US Government to Issue Travel Ban Against North Korea

The only thing surprising about this is that it took the US government so many years to finally implement this travel ban:

The Trump administration will ban American citizens from traveling to North Korea, U.S. officials said Friday, following the death of university student Otto Warmbier who died in June after falling into a coma in a North Korean prison.

Secretary of State Rex Tillerson had decided to impose “geographical travel restriction” for North Korea, the officials said, which would make it illegal to use U.S. passports to enter the country. They said the restriction would be published in the Federal Register next week and will take effect 30 days after that.

The officials were not authorized to publicly discuss the decision before it is announced and spoke on condition of anonymity. Two tour operators that organize group trips to North Korea said they had already been informed of the decision.  [Associated Press]

You can read more at the link.

Defense Officials Say North Korea May Be Preparing for SLBM Test

It looks like North Korea’s next provocation may be another submarine launched ballistic missile test:

This undated picture released from North Korea’s official Korean Central News Agency (KCNA) on August 25, 2016 shows a test-fire of strategic submarine-launched ballistic missile being launched at an undisclosed location. KNS/AFP/Getty

North Korea may be preparing for another missile launch aimed at the United States.

Kim Jong Un’s regime conducted its first successful intercontinental ballistic missile (ICBM) test on July 4—Independence Day in the U.S.—with some experts speculating that the missile could reach the U.S. states of Alaska and Hawaii, or even the Pacific Northwest.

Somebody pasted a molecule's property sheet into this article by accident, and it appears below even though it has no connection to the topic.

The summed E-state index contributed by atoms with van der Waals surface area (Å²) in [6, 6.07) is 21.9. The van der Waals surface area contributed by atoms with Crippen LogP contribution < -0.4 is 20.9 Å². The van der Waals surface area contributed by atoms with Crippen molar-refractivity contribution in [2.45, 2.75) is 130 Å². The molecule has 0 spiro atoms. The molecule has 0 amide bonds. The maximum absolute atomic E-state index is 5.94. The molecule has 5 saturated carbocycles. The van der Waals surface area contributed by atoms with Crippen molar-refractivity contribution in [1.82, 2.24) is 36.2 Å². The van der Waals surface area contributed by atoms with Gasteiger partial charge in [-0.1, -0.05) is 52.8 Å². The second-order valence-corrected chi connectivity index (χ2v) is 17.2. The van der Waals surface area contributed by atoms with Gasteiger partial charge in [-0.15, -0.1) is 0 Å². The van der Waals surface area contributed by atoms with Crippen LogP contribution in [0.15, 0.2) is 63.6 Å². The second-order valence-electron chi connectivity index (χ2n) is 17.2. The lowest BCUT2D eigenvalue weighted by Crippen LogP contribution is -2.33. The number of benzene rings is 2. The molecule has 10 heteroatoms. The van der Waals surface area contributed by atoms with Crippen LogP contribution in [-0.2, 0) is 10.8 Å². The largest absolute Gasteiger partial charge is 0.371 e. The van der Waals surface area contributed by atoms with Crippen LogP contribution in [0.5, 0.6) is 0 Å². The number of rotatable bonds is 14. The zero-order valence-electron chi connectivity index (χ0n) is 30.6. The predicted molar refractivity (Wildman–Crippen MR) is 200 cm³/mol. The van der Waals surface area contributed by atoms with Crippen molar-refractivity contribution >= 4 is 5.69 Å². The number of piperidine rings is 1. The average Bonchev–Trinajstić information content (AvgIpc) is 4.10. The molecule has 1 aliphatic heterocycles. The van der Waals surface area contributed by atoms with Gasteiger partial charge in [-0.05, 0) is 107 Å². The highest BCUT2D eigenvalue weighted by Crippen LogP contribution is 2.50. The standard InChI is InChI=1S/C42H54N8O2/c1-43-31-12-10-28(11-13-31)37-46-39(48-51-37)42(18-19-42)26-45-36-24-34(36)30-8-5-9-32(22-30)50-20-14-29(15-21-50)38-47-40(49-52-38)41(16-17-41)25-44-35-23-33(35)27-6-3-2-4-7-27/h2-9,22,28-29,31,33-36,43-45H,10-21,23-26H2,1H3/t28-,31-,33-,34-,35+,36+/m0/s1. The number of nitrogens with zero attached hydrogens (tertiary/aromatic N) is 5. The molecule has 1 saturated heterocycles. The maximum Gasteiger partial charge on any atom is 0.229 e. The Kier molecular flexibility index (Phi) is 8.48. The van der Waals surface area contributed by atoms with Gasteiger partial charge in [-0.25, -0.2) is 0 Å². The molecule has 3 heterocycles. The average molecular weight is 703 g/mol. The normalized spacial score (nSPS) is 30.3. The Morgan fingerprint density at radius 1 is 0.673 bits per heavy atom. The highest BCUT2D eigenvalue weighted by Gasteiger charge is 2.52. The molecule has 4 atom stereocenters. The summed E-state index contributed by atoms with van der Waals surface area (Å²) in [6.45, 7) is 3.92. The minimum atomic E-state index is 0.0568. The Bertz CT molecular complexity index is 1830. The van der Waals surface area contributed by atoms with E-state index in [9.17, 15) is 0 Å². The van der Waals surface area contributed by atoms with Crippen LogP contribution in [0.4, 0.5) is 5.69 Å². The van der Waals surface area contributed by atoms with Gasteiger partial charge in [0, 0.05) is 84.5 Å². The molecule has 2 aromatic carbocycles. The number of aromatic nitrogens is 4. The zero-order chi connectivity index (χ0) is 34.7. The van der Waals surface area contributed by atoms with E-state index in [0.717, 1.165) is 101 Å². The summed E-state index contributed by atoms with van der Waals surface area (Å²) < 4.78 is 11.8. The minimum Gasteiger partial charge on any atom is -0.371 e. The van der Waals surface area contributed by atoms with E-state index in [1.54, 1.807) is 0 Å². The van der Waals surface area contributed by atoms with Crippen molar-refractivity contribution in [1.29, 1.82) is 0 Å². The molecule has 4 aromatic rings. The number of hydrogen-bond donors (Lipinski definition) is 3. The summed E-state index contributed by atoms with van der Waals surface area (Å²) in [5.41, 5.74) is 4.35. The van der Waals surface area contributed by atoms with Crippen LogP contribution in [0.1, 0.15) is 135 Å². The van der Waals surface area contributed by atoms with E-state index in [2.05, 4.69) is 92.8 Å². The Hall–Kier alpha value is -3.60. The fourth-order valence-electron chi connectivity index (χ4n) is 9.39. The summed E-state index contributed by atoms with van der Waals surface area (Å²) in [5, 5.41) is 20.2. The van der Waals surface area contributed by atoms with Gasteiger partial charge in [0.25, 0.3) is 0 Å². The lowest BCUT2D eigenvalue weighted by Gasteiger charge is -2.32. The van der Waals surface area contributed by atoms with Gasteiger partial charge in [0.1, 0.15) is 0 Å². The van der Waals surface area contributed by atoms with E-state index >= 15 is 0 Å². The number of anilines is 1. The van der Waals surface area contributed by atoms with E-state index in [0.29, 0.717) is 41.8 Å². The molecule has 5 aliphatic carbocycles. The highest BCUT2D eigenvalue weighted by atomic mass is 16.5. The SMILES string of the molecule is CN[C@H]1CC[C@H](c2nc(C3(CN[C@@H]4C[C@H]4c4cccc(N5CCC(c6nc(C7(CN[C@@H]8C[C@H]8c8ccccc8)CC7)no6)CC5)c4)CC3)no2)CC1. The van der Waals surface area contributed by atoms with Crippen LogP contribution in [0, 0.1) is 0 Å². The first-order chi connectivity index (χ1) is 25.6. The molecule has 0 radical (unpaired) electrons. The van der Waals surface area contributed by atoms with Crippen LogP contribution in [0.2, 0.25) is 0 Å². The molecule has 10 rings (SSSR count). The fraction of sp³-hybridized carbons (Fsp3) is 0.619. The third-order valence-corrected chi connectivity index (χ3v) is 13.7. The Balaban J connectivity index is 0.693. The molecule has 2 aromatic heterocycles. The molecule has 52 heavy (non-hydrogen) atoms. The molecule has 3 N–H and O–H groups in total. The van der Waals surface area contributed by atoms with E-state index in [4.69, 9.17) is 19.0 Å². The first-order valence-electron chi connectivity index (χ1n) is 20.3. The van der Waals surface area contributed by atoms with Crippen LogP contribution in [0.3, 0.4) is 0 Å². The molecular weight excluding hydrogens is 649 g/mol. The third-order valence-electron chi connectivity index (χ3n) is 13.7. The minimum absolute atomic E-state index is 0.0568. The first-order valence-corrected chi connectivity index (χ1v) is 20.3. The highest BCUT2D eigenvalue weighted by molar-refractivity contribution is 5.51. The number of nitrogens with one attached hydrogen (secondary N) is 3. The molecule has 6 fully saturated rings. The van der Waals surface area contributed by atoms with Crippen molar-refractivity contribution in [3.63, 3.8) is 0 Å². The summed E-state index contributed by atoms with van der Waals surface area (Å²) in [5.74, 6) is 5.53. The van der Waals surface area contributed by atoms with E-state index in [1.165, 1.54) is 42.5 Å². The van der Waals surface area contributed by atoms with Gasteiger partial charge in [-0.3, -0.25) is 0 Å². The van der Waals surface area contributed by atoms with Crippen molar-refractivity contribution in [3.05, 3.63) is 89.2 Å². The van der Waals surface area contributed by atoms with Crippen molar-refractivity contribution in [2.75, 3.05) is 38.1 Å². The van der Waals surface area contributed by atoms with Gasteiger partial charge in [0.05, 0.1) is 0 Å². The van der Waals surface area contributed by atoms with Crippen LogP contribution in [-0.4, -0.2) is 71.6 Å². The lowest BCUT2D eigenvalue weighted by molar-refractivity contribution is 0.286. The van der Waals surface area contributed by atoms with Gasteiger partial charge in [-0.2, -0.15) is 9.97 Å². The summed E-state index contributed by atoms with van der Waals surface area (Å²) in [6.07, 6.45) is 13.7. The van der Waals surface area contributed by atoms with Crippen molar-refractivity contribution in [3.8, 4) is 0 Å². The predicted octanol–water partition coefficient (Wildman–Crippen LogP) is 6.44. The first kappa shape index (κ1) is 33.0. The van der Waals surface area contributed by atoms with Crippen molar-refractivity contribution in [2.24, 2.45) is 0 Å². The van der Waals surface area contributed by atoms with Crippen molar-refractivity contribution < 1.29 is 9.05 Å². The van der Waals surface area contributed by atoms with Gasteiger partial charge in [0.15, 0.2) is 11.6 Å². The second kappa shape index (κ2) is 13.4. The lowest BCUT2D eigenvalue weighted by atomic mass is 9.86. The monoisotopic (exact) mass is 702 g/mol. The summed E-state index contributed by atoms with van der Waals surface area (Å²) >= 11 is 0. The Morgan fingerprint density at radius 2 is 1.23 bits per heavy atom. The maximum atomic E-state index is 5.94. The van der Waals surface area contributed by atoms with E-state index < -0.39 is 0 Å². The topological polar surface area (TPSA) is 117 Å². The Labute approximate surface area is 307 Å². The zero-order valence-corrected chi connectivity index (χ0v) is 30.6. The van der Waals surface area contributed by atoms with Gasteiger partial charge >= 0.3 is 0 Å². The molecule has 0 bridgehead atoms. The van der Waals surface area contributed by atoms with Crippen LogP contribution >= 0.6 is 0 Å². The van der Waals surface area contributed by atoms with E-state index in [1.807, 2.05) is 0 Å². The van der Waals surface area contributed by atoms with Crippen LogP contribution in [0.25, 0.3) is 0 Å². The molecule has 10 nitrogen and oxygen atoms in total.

And now the totalitarian regime appears to be preparing for submarine-based missile launches in the future.

Two U.S. defense officials told CNN on Thursday that a North Korean submarine was engaged in “unusual deployment activity” over the past 48 hours. The 65-meter-long submarine has sailed 62 miles out into international waters in the Sea of Japan/ East Sea, farther than the vessel has ever gone before.

U.S. officials are following the submarine via reconnaissance and the abnormal activity caused American and South Korean forces to slightly raise their alert level, according to one of the officials. [Newsweek]

You can read more at the link.

Journalist Describes What It Was Like Teaching English In North Korea

Here is an interesting interview with a journalist who worked for six months as an English teacher in North Korea:

In 2011, American journalist Suki Kim secured a job teaching English at an all-male university in North Korea. Pyongyang University of Science and Technology had just 270 students, all of whom were the sons of North Korean elites.

Kim spent six months at the college, recording notes for what would become her 2014 book, Without You, There Is No Us: Undercover Among the Sons of North Korea’s Elite.

Last week, after the news that North Korea had conducted yet another missile test, I reached out to Kim by phone. Her perspective is valuable and rare; few Americans have spent much time on the ground there. I wanted to know what daily life was like for average citizens of North Korea, the world’s most reclusive country.

“The level of fear is unimaginable,” she told me. “It’s possible to be both happy and terrified all at once, and I think that’s the case for many North Koreans.”  [VOX.com]

Here is a small snippet from the interview:

Sean Illing